All Commentary
Monday, September 1, 2003

Money Talks?

Which Party Is Superior in Economic Transactions?

When discussing business dealings, the phrase “Money talks!” often comes up. A similar aphorism is, “He who pays the piper calls the tune.” The idea behind such sayings is that a person who is paying money is the superior of the person receiving the money. The payer gets to determine the nature of the relationship, while the payee can either conform or trade somewhere else.

On its surface, this seems to be a “capitalist” way of looking at things. After all, what could be more market-oriented than the payer’s getting what he wants for his money?

I believe that such a view is fundamentally flawed. It obscures the most important aspect of market exchanges, and foments resentment against the market where it needn’t arise.

To understand why, we must return to the roots of the marginalist revolution that swept economics 130 years ago. In 1871 the Austrian economist Carl Menger pointed out in Principles of Economics that parties to exchange cannot value the traded goods equally. After all, Menger asked, if they do so, why wouldn’t they immediately trade the goods back? If Joe values a pig as equal to three chickens when he trades his pig for three of Mary’s chickens, why wouldn’t he take the pig back in exchange for the three chickens a moment later? Indeed, if exchanges took place when the goods were valued equally, why wouldn’t the parties trade back and forth forever?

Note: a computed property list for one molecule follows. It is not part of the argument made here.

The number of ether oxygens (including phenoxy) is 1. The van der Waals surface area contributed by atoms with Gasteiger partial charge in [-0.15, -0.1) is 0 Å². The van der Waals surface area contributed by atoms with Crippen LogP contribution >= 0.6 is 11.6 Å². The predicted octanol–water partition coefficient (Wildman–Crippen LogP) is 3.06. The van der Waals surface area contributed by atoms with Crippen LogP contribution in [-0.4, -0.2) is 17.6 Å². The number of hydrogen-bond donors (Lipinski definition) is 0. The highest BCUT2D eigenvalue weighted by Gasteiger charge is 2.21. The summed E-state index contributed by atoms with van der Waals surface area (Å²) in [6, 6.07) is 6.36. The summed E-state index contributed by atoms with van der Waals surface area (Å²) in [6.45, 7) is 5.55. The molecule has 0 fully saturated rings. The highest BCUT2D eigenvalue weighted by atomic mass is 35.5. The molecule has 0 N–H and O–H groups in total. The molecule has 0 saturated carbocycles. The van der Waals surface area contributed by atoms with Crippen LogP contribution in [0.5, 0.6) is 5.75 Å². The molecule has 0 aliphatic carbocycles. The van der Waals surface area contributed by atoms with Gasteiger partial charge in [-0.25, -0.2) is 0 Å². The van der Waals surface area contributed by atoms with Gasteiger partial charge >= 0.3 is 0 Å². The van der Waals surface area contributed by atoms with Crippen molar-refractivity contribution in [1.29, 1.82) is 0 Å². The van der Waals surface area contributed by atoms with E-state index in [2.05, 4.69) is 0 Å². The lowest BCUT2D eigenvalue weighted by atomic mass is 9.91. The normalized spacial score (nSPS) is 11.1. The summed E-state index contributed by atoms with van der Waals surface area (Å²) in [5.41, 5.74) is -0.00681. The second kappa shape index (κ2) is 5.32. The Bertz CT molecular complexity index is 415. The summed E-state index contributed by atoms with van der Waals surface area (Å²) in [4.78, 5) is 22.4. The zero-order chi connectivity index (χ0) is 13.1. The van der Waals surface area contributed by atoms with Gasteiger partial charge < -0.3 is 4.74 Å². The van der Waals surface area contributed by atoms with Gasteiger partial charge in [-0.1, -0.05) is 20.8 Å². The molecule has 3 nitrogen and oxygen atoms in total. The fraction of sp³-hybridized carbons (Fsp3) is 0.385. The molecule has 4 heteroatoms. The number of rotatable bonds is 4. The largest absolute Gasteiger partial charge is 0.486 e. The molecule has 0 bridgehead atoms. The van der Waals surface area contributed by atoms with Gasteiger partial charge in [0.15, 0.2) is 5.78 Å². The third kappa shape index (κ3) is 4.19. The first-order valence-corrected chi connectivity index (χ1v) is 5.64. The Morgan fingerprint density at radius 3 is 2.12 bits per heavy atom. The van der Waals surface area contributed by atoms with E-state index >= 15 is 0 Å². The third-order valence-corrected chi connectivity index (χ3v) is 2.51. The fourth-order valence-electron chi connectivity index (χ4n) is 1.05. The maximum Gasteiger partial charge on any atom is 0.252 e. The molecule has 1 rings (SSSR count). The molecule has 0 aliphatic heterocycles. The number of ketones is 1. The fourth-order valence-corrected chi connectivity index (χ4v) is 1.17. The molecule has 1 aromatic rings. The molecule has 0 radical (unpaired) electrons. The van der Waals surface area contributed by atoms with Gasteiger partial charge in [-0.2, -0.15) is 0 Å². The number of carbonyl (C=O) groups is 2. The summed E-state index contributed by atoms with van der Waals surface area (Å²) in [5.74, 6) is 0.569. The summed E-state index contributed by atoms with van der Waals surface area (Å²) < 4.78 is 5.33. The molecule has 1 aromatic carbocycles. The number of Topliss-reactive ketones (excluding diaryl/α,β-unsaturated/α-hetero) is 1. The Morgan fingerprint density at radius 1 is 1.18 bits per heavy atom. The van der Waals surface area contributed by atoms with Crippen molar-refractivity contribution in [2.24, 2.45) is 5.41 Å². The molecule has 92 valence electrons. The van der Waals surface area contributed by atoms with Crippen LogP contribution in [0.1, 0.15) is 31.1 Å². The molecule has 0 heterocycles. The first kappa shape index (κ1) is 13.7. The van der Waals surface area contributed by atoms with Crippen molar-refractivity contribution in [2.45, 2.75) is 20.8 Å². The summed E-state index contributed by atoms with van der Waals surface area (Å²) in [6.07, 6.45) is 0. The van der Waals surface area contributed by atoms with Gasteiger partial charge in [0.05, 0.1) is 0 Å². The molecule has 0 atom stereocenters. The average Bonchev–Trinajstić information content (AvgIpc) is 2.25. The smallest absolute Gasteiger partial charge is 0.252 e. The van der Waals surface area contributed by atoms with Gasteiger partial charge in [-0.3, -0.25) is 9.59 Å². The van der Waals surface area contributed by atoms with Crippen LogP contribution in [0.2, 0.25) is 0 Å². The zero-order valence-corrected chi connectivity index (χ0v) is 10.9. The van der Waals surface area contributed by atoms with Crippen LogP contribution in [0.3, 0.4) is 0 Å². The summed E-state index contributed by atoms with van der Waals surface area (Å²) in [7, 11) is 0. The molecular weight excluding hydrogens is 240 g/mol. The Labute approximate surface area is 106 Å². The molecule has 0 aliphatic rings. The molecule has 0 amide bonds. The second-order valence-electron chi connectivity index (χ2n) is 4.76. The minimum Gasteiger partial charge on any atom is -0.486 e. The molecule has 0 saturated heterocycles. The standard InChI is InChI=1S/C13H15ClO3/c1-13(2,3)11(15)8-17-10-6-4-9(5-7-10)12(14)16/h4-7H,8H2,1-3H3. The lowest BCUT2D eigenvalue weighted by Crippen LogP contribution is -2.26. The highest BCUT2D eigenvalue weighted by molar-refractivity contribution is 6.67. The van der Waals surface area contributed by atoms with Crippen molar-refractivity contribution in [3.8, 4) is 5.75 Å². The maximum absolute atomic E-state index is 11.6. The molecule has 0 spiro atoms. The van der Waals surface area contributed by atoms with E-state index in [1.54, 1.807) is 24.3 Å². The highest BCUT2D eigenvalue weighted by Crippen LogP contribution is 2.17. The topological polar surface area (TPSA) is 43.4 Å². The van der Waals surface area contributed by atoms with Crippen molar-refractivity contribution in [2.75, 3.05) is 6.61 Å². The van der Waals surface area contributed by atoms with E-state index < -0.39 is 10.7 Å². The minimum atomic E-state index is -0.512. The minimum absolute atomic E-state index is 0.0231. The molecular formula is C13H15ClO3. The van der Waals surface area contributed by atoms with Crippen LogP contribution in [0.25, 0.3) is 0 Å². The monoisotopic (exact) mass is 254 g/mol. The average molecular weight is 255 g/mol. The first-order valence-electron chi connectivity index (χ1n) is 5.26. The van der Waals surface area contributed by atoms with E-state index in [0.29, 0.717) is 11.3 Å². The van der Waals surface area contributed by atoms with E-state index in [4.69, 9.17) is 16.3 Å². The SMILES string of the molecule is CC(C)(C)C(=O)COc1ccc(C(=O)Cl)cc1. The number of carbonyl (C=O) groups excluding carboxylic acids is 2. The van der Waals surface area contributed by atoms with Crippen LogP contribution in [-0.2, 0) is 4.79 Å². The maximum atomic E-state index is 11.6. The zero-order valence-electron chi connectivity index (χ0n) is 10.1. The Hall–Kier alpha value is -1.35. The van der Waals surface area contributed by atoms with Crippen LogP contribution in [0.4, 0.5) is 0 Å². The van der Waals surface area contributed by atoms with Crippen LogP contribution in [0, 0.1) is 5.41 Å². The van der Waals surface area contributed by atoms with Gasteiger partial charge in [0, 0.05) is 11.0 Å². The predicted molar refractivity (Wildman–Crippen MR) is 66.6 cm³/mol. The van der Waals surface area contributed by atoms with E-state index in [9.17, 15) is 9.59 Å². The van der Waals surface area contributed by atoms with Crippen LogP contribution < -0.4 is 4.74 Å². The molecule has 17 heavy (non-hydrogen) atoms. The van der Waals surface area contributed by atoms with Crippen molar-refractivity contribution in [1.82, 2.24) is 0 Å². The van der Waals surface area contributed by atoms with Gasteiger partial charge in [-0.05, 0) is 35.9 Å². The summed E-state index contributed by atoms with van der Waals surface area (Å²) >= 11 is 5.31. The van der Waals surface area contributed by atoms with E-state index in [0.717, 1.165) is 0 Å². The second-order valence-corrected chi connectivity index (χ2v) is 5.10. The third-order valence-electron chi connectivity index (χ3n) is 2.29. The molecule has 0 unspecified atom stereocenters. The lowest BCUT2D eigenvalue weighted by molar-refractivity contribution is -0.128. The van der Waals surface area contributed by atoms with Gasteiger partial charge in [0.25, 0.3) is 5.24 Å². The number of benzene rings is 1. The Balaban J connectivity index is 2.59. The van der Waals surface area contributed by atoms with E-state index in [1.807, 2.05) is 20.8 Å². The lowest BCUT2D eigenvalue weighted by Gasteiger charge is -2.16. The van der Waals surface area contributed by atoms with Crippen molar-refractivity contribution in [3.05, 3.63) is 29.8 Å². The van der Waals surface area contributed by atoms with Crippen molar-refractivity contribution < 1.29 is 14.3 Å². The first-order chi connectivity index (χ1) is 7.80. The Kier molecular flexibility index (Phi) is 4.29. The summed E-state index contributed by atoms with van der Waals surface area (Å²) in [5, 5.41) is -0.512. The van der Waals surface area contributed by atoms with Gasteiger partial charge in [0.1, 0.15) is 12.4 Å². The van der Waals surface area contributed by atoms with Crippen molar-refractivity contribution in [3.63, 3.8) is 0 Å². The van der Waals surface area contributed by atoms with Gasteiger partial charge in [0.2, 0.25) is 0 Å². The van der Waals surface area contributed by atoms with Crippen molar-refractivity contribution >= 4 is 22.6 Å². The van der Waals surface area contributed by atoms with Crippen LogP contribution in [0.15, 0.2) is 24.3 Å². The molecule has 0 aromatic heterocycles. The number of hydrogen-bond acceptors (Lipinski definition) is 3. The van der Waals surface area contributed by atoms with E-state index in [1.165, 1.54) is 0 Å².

Clearly, if Joe trades one of his pigs for three of Mary’s chickens, he must value three chickens more than he does one of his pigs, or he wouldn’t bother exchanging. Similarly, Mary must value a pig more than she does three of her chickens. In other words, exchanges take place only when the parties don’t value the goods exchanged equally. Each party values the goods he receives more than the goods he gives up.